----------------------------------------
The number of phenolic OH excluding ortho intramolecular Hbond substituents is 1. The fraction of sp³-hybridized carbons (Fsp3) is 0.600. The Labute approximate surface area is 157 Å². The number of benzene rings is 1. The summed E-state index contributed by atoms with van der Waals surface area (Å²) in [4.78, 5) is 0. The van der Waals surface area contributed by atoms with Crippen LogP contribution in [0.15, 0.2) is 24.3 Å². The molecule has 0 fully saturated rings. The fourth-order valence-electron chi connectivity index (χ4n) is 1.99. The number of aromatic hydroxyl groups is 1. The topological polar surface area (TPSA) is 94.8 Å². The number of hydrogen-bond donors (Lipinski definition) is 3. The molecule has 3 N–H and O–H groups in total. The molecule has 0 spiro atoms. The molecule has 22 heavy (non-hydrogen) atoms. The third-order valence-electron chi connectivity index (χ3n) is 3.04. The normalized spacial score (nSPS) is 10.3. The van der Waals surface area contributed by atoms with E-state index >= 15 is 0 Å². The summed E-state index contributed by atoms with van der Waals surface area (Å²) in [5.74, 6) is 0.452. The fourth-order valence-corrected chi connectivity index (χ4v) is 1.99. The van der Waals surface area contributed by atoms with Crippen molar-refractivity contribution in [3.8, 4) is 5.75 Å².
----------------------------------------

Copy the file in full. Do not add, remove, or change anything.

The number of phenolic OH excluding ortho intramolecular Hbond substituents is 1. The fraction of sp³-hybridized carbons (Fsp3) is 0.600. The Labute approximate surface area is 157 Å². The number of benzene rings is 1. The summed E-state index contributed by atoms with van der Waals surface area (Å²) in [4.78, 5) is 0. The van der Waals surface area contributed by atoms with Crippen LogP contribution in [0.15, 0.2) is 24.3 Å². The molecule has 0 fully saturated rings. The fourth-order valence-electron chi connectivity index (χ4n) is 1.99. The number of aromatic hydroxyl groups is 1. The topological polar surface area (TPSA) is 94.8 Å². The number of hydrogen-bond donors (Lipinski definition) is 3. The molecule has 3 N–H and O–H groups in total. The molecule has 0 spiro atoms. The molecule has 22 heavy (non-hydrogen) atoms. The third-order valence-electron chi connectivity index (χ3n) is 3.04. The normalized spacial score (nSPS) is 10.3. The van der Waals surface area contributed by atoms with E-state index >= 15 is 0 Å². The summed E-state index contributed by atoms with van der Waals surface area (Å²) in [5.74, 6) is 0.452. The fourth-order valence-corrected chi connectivity index (χ4v) is 1.99. The van der Waals surface area contributed by atoms with Crippen molar-refractivity contribution in [3.8, 4) is 5.75 Å².